County ignored tip on cages
County ignored tip on cages
Plain Dealer Reporter
Huron County received at least two tips – one as early as 2003 – about a family whose adopted children slept in cagelike beds, but the county took no action until last month.
A Toledo insurance agent told The Plain Dealer he visited the home of Michael and Sharen Gravelle in June 2004 and thought the enclosed beds in their children’s room might be improper.
Agent Ed Clunk said he alerted the county’s Department of Job and Family Services by telephone.
County Prosecutor Russ Leffler on Saturday confirmed the tip from Clunk but said he thought the date was wrong. However, Leffler said a home health-care agency, Comfort Keepers, also provided “substantial information” to social service officials in 2003. He said he did not know why no one took action.
It was not until Sept. 9 this year that the county removed from the home the Gravelles’ 11 special-needs children, who range from 1 to 14 years old.
The action came at a time when the county was negotiating payments with the Gravelles that could have come to almost $11,000 a year for one child’s medical expenses, records show.
The county’s Family Services director, Erich Dumbeck, disputes that the office received any earlier tips. “We would have acted within weeks,” Dumbeck said Friday.
Dumbeck’s office and other agencies have been under investigation by the state for their handling of the Gravelle case. State investigators are looking into why 11 special-needs children were placed in one home and whether the situation was monitored properly.
On Sept. 13, Dumbeck said his agency “didn’t have any involvement” with the Gravelles. “I didn’t know they lived here,” he said then.
Documents obtained by The Plain Dealer show otherwise.
A private social worker had been advising the family for five years and recently provided authorities with records showing the Gravelles had frequent contact with the county.
Social worker Elaine Thompson of Elyria was helping the Gravelles handle their children’s behavioral disorders. Those conditions ranged from Reactive Attachment Disorder, which is characterized by defiant, rageful behavior, to PICA, a craving to eat nonfood items.
The Gravelles’ attorney, David Sherman of Westlake, has said his clients built enclosed beds to protect the children from their own destructive behavior. Sheriff’s investigators have likened the enclosures to cages and said the Gravelles used them as punishment.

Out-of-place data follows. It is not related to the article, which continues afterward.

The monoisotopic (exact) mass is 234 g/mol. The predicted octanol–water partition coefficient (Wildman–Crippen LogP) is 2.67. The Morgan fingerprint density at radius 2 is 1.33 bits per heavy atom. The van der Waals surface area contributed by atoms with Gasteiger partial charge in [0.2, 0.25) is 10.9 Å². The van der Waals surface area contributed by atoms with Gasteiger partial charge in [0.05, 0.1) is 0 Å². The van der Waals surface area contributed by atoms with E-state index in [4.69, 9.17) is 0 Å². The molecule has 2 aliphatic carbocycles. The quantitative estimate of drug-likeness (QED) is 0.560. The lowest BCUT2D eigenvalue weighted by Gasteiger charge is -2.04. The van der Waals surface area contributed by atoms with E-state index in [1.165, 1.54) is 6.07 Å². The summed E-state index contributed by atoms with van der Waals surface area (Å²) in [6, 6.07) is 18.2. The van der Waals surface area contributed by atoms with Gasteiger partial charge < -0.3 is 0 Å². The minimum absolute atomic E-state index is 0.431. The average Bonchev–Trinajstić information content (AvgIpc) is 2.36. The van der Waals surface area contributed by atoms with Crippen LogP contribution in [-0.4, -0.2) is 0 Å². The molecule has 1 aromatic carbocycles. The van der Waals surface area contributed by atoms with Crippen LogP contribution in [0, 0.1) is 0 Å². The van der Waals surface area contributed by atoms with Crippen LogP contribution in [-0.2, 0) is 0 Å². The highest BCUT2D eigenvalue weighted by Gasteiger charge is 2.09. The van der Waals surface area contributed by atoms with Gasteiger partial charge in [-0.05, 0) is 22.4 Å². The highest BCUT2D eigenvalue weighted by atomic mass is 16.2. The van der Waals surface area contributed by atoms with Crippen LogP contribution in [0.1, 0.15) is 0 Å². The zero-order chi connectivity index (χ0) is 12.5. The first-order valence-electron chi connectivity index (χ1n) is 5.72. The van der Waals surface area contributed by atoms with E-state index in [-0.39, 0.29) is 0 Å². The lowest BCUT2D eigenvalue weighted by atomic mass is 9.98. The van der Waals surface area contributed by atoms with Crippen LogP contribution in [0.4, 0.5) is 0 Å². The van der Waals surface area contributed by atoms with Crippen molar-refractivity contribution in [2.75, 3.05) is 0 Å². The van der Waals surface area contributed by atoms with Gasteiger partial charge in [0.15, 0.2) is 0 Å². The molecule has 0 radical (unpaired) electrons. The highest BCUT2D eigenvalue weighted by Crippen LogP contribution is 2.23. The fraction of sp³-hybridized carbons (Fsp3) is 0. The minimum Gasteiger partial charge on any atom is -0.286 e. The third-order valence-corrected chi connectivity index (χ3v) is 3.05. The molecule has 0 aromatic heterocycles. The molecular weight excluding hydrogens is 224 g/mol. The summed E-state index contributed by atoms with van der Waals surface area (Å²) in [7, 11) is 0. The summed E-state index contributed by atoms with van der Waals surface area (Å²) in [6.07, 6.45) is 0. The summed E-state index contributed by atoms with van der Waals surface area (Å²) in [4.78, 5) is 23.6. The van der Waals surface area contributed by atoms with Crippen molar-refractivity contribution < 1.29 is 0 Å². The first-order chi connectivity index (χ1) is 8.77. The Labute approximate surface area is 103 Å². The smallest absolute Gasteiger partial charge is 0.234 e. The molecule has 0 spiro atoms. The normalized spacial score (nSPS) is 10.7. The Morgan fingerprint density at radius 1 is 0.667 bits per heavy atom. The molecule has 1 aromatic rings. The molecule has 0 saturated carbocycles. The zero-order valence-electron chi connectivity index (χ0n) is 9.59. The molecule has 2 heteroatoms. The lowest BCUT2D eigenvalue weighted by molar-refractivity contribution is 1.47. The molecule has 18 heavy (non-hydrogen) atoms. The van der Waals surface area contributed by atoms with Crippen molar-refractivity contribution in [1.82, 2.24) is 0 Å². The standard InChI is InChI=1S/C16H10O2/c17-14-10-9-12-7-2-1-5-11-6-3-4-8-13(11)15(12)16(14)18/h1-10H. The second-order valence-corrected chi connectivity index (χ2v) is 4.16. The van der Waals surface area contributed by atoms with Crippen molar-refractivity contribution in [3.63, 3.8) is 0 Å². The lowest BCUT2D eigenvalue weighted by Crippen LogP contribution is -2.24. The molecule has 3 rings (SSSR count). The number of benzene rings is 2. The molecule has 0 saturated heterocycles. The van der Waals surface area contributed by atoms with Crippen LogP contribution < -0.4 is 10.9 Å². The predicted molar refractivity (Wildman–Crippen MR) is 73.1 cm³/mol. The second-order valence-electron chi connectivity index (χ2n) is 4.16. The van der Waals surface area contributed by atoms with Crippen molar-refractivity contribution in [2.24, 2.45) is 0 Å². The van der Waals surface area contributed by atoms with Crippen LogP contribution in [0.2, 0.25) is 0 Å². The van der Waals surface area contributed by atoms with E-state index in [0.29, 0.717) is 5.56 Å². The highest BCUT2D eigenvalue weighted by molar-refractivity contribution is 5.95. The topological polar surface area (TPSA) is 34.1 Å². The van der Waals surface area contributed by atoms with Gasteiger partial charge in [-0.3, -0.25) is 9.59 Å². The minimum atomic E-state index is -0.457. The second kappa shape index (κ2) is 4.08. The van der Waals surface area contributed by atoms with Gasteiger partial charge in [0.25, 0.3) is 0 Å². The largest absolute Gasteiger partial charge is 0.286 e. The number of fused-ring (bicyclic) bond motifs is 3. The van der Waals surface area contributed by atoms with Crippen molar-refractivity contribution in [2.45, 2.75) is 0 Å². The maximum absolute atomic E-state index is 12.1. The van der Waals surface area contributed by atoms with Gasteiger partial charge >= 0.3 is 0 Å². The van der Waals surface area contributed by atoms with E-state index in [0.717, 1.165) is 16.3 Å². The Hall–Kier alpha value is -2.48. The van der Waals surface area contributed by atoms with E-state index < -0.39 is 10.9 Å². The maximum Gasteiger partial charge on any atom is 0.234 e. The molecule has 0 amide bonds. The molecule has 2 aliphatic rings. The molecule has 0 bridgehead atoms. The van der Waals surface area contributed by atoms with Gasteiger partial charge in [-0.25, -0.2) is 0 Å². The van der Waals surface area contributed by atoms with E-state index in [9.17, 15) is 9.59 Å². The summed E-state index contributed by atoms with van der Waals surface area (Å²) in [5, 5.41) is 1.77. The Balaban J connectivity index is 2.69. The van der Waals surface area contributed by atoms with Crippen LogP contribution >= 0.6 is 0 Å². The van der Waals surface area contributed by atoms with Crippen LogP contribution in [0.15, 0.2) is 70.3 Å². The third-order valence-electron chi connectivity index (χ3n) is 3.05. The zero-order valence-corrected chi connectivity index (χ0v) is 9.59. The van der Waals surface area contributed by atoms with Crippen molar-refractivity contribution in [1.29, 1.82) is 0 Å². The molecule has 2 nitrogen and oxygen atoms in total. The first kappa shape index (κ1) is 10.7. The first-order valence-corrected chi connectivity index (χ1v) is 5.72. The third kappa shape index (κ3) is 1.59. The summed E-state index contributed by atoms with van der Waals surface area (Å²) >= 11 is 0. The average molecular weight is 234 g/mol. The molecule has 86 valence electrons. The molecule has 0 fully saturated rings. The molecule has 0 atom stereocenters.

Thompson could not be reached for comment Friday. Her notes contain no references to the children’s sleeping area.
The reports do show that the Gravelles met Dec. 23, 2002, with county Family Services workers Dave Broehl, Suzie Sidell and Sue Komosinski and former Director Judy Fegan to discuss adoption funding.
Thompson’s notes also contain a number of references to sheriff’s deputies responding to the Gravelles’ home. In October 2004, Thompson wrote that a deputy described the Gravelles as “pioneers in working with kids like this.”
Asked earlier for any records involving the Gravelles, sheriff’s officials said they had none.
E-mails show that county children’s services workers had consulted with the Gravelles dozens of times since last April about the medical needs of the youngest child, 1-year-old Mercyanne, who was being treated at the Cleveland Clinic for a heart condition. The Gravelles were seeking $900 a month in assistance to cover the cost of caring for her.
A week before the 11 children were removed from the home last month, Sharen Gravelle e-mailed Broehl saying she would seek a hearing with a state adoption officer if the issue could not be resolved with the county. Broehl wrote back three hours later, asking the Gravelles to submit a budget of Mercyanne’s expenses and offering to meet to discuss the aid.
Leffler, the Huron County prosecutor, said he was surprised during the initial investigation when he realized the county had more involvement with the Gravelles than originally believed.
“I was a little startled on some of the things [Family Services Director] Dumbeck said early on,” he said. “When you put it all together, it looks like Dumbeck was a little overwhelmed at first.”
Asked why he initially said the county had no involvement with the Gravelles, Dumbeck said, “It depends on how you define involvement.” He said he could not comment further.
The Gravelles have not been charged with any crime, but a criminal investigation continues. Leffler said he is waiting for psychological reports on the children before proceeding to a grand jury Nov. 18.
Separately, a custody hearing in juvenile court is scheduled for Dec. 6. Judge Timothy Cardwell will decide then whether the children should be returned to the Gravelles’ home.
An adoption agency from Illinois, the Cradle, also has requested a hearing Thursday to determine who has authority over Mercyanne. The Gravelles were in the process of adopting Mercyanne through that agency. The adoption was not completed, Leffler said.
Leffler said the Gravelles are trying to work the system for cash. “They have been hustling for money,” he said.
Broehl, the children’s services worker, also expressed financial concerns in a frustrated e-mail to the Gravelles on July 19.
He emphasized the Gravelles had not submitted to the county a list of Mercyanne’s medical costs. “The taxpayers of Huron County require us to spend our public tax dollars wisely,” he wrote. “How can we tell the taxpayers that this is the case if we have no idea why and for what the subsidy is needed?”
Sherman, the Gravelles’ attorney, said his clients have good intentions and give love to children whose birth parents cast them aside.
“The Gravelles are not what has been portrayed, but an unselfish couple with big hearts who stepped up to the plate when no one else would,” he said.
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© 2006 The Plain Dealer. Used with permission.